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The ChQoL questionnaire: an Italian translation with preliminary psychometric results for female oncological patients.

Aschero G, Fenoglio F, Vidili MG, Wussler A - Health Qual Life Outcomes (2010)

Bottom Line: The score distribution is not Normal, and there are floor and ceiling effects.A 3-point Likert scale can also efficiently describe the data pattern.The original scales show non-additivity, but an Anscombe-Tukey transformation with γ = 1.5 recovers additivity at the Domain level.

View Article: PubMed Central - HTML - PubMed

Affiliation: Istituto Nazionale per la Ricerca sul Cancro, S,S, di Riabilitazione Oncologica, Viale Rosanna Benzi 10, I-16132 Genova, Italy. giovanni.aschero@istge.it

ABSTRACT

Background: in Occidental languages, no widely accepted questionnaire is available which deals with health related quality of life from the specific point of view of Traditional Chinese Medicine (TCM). Some psychometric tools of this kind are available in Chinese. One of them is the Chinese Quality of Life questionnaire (ChQoL). It comprises 50 items, subdivided in 3 Domains and 13 Facets. The ChQoL was built from scratch on the basis of TCM theory. It is therefore specifically valuable for the TCM practitioner. This paper describes our translation into Italian of the ChQoL, its first application to Occidental oncological patients, and some of its psychometric properties.

Methods: a translation scheme, originally inspired by the TRAPD procedure, is developed. This scheme focuses on comprehensibility and clinical usefulness more than on linguistic issues alone. The translated questionnaire is tested on a sample of 203 consecutive female patients with breast cancer. Shapiro-Wilk normality tests, Fligner-Killeen median tests, exploratory Two-step Cluster Analysis, and Tukey's test for non-additivity are applied to study the outcomes.

Results: an Italian translation is proposed. It retains the TCM characteristics of the original ChQoL, it is intelligible to Occidental patients who have no previous knowledge of TCM, and it is useful for daily clinical practice. The score distribution is not Normal, and there are floor and ceiling effects. A Visual Analogue Scale is identified as a suitable choice. A 3-point Likert scale can also efficiently describe the data pattern. The original scales show non-additivity, but an Anscombe-Tukey transformation with γ = 1.5 recovers additivity at the Domain level. Additivity is enhanced if different γ are adopted for different Facets, except in one case.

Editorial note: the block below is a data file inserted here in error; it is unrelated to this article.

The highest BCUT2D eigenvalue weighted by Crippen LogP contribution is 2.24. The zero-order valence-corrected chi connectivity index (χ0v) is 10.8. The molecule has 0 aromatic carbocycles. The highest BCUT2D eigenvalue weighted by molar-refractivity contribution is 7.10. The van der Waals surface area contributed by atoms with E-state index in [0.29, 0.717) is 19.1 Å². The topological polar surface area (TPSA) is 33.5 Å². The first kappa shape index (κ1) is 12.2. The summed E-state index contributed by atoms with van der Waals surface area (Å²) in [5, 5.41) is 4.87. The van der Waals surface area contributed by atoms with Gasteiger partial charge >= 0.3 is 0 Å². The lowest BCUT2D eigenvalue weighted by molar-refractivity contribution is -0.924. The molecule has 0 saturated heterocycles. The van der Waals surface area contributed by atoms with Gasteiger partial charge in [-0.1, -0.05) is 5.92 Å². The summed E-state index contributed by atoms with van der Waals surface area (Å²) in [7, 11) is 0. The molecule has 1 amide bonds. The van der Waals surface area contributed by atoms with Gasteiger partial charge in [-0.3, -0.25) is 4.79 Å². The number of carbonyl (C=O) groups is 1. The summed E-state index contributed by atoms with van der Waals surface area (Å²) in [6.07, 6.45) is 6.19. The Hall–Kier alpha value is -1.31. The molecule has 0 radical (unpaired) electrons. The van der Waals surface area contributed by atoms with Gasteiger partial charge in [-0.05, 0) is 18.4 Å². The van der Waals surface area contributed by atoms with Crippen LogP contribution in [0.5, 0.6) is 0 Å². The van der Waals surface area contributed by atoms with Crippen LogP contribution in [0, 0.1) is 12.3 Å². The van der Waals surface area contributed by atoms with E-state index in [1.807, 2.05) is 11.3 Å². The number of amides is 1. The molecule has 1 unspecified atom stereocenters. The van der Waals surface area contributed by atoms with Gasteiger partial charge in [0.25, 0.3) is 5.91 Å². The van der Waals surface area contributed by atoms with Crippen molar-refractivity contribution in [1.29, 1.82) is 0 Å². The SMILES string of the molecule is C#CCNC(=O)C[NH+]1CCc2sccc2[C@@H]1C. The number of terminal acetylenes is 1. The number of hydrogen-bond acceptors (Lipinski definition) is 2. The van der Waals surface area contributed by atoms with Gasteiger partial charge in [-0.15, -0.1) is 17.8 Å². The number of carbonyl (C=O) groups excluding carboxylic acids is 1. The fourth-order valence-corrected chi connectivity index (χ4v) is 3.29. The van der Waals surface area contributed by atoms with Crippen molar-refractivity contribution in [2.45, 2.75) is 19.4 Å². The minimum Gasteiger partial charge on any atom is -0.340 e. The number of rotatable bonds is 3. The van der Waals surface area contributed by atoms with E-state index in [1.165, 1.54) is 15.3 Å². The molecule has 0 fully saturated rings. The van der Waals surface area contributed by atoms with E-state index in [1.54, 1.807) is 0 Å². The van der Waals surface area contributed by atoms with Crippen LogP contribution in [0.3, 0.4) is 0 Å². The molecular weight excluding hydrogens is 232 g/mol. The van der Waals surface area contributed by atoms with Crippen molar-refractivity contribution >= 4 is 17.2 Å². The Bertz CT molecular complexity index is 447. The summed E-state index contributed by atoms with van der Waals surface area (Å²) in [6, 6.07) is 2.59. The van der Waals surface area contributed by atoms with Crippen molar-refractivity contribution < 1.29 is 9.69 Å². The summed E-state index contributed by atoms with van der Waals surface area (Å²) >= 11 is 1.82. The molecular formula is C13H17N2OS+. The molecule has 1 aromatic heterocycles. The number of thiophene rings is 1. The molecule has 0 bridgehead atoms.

Conclusions: the translated questionnaire can be adopted both as a filing system based on TCM and as a source of outcomes for clinical trials. A Visual Analogue Scale is recommended, but a simpler 3-point Likert scale also suitably fits data. When estimating missing data, and when grouping items within Domain in order to build a summary Domain index, an Anscombe-Tukey transformation should be applied to the raw scores.

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Related in: MedlinePlus

Translation procedure. Flow chart detailing the subsequent steps for translation. The dotted line represents a possible feedback path which, although originally considered, was ultimately found to be unnecessary.
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Figure 1: Translation procedure. Flow chart detailing the subsequent steps for translation. The dotted line represents a possible feedback path which, although originally considered, was ultimately found to be unnecessary.

Mentions: Figure 1 shows a detailed flow chart of the translation procedure. Two separate translations were obtained, directly from the Chinese source. One was considered as "main" and one as "secondary". The two translators worked separately and independently. Both translators spoke mother tongue Italian, and had already received training in TCM at the time of translation. The first translator was a professional sinologist and interpreter, who had been residing in Beijing for several years. His work was intended to provide the best possible rendering of the original source into Italian, especially from the point of view of Conceptual and Semantic equivalence (we classify equivalence according to Herdman et al. see [10,11]). This was considered as the "main" translation. The second translator was a professional data analyst, with a background in questionnaire design and analysis. His task was more focused on disclosing issues regarding Operational and Measurement equivalence. This was considered as a "secondary" translation, to be used in suborder with respect to the first one.